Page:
Power as Savior and Destroyer of the World

Originally published in Cosmonaut:

I

The whole conversation is rigged.

Now that climate change has turned up on the radar of economists and policymakers, they are pretending we had it too good, that we lived in a utopia of cheap consumer goods, long lifespans, automobiles, and gadgets, and that our own self-indulgence brought us the trouble.1 The economists and industry captains were selling us what we wanted since their product was good: economic growth and cheese sticks. They just didn’t know about the caveat: the perturbation of the earth into a new thermodynamic equilibrium, one that could have extreme consequences in our fragile human systems.

They say everyone shares the blame since we were too happy indulging in their products. That is how it’s sold to us: salvation is to be inconvenienced by not using that straw, that grocery bag, and walking to the corner store instead of driving.2 These meaningless inconveniences are merely psychological pressure points to suggest the greater unpleasantries of a radical solution. They are training us to imagine the greater sacrifice, which inevitably means austerity. Reversing some of this utopia is the panacea of the illness of civilization. If we have grown too fat the solution inevitably means austerity.

They know this story is awful, that it is a hard sell. But it does a couple of things. First, it sells the decisions done by power brokers in the last two centuries or so as overall good, the unsustainability an unfortunate caveat. Whatever comes next must look like the present social order, because it is good. Having a tiny percentage of the world population controlling the resource distribution and the rest having to fight for certain “jobs”3 that decision-makers, asset holders, and professionals have decided are useful in order to warrant access to nourishment and shelter is seen as a good and realistic model. The second thing it does is quite magical.  Because this story is a hard sell, and normal people are not willing to sacrifice their lifestyle, the elite can pretend they are not pushing for change for the demos does not want it.4 The poor democratic souls!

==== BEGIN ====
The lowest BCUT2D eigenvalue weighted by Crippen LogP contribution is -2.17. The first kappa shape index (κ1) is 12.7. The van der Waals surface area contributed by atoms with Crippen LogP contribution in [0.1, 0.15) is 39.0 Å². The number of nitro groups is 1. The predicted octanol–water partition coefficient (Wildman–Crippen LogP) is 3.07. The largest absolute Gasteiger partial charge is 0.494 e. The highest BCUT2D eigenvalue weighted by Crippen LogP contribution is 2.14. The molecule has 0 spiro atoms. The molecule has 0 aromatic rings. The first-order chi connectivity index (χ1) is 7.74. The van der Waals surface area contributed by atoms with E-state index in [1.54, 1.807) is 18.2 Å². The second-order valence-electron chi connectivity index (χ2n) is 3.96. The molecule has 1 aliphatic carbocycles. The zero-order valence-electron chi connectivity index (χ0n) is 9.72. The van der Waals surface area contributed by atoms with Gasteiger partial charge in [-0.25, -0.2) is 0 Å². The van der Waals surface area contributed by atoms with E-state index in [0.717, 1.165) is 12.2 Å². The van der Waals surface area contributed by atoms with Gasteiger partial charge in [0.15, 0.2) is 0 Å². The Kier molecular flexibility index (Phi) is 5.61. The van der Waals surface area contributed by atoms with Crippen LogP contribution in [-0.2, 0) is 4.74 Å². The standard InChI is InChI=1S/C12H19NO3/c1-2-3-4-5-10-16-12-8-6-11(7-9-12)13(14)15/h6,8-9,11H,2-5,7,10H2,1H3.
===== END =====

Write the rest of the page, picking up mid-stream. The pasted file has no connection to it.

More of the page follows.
Finally, the culmination of this story is an argument for human nature. They say humans are naturally greedy convenience seekers and have short attention spans.  According to the educated, cable tv consumers, and anxious mortgage and index fundholders, the majority won’t buy the story because human nature is diseased.5 There are two corollaries to this story: that the present social order is perfected for the human soul, and there is nothing to be done because any “better world” is incompatible with the human soul.

This story is such a monstrous, self-serving con that it should infuriate any person that dares to use their brain.

II

The above story can only begin to be questioned by reassembling many of the concepts we inherited from many smart, intellectual types.

Perhaps this reassembling must start within me. Many of my past writings have been about solutions to the ills of something called capitalism. One identifies this discrete epoch of “capitalism” and then describes the force that will destroy it. This capitalism, a logic that permeates the world, manipulates all living things for the purpose of profit/capital growth. This includes the destruction of many beings and worlds for some venal abstraction. The way it goes is that there is no agency behind these structures, the economy, the market, or “capital” are autonomous machines with their own inner programming, the businessman, workers, and politicians merely its puppets.

Usually the expositors of this story are proud that it counters ordinary common sense. Much of the uneducated instincts you can follow in youtube, or eavesdrop at the bar, blame the problems of the world on a group of people with inordinate influence, hence the prevalence of conspiracy theories. The instinctual story gives a large agency to the “puppet-masters” that are made of flesh and blood. The intellectual, such as a certain breed of Marxist, will say that deposing the flesh and blood  “puppet-masters” would not do much since the only puppet master is capital.6 How do you overthrow Capital, which is G-d?

This argument is structurally the same as the neoliberal argument. It claims that there is something called the Economy that follows certain laws of motion, and these laws of motion say that the Economy would become crippled the moment the State is used as a tool against the elite, for devaluation and capital strikes would appear.7 This “Economy”, which is based on reification of certain limited, mathematical models in textbooks, has become a favorite sword of the right-wing to defend congealed interests.

I am not claiming the scenario exposed by the neoliberals and the Marxists that parallel them is unrealistic. Instead, I would argue that what they refer to as the “Economy” or “value” is merely a power relation, imposed by a class upon the other, in other words, a human relation. The economic problems we tend to talk about, such as capital flight and devaluation, are merely questions of power and therefore freedom. By reframing this dialectic in terms of power, freedom of is injected ontologically; the scaffolding is made of humans deliberating.

One could counter my argument by saying that there is a certain impartiality of the economy.  Industry captains can’t merely price their commodities at any value they wish. Establishing more humane labor laws in their industries abroad, or socializing certain industries, would make the United States less competitive in the global market, which would deny the state important revenues that could be used to build schools or hospitals.8 Yes, in some futures, some very realistic ones, this could happen. But it’s not because of some objective “Economy” that favors certain rules over others. It’s merely a question of power.